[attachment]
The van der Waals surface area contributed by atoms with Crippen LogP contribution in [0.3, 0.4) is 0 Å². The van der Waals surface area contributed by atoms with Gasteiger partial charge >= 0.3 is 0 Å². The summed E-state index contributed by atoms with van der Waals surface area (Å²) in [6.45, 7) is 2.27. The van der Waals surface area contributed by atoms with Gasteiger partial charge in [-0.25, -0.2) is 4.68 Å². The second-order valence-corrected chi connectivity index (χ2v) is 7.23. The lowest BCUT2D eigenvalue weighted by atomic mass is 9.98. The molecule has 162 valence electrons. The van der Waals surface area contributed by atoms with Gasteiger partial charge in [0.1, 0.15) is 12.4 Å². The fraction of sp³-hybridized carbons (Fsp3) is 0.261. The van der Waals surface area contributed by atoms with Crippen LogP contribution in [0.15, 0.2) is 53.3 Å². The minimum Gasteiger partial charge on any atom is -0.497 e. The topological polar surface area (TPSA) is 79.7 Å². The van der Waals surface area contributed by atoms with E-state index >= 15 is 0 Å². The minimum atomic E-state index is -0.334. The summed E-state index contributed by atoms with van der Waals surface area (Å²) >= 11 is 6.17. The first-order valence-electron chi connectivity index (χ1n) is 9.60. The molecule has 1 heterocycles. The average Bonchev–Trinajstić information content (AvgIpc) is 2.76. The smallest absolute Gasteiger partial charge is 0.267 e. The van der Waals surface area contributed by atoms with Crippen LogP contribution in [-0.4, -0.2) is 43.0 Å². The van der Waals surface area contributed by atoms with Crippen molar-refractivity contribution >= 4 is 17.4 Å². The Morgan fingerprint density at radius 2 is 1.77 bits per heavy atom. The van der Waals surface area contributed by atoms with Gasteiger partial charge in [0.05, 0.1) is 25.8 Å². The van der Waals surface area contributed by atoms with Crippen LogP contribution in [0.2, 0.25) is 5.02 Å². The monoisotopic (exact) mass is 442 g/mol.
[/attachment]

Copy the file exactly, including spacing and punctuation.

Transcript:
The van der Waals surface area contributed by atoms with Crippen LogP contribution in [0.3, 0.4) is 0 Å². The van der Waals surface area contributed by atoms with Gasteiger partial charge >= 0.3 is 0 Å². The summed E-state index contributed by atoms with van der Waals surface area (Å²) in [6.45, 7) is 2.27. The van der Waals surface area contributed by atoms with Gasteiger partial charge in [-0.25, -0.2) is 4.68 Å². The second-order valence-corrected chi connectivity index (χ2v) is 7.23. The lowest BCUT2D eigenvalue weighted by atomic mass is 9.98. The molecule has 162 valence electrons. The van der Waals surface area contributed by atoms with Gasteiger partial charge in [0.1, 0.15) is 12.4 Å². The fraction of sp³-hybridized carbons (Fsp3) is 0.261. The van der Waals surface area contributed by atoms with Crippen LogP contribution in [0.15, 0.2) is 53.3 Å². The minimum Gasteiger partial charge on any atom is -0.497 e. The topological polar surface area (TPSA) is 79.7 Å². The van der Waals surface area contributed by atoms with E-state index >= 15 is 0 Å². The minimum atomic E-state index is -0.334. The summed E-state index contributed by atoms with van der Waals surface area (Å²) >= 11 is 6.17. The first-order valence-electron chi connectivity index (χ1n) is 9.60. The molecule has 1 heterocycles. The average Bonchev–Trinajstić information content (AvgIpc) is 2.76. The smallest absolute Gasteiger partial charge is 0.267 e. The van der Waals surface area contributed by atoms with Crippen LogP contribution in [-0.4, -0.2) is 43.0 Å². The van der Waals surface area contributed by atoms with Crippen molar-refractivity contribution >= 4 is 17.4 Å². The Morgan fingerprint density at radius 2 is 1.77 bits per heavy atom. The van der Waals surface area contributed by atoms with Gasteiger partial charge in [0.05, 0.1) is 25.8 Å². The van der Waals surface area contributed by atoms with Crippen LogP contribution in [0.2, 0.25) is 5.02 Å². The monoisotopic (exact) mass is 442 g/mol.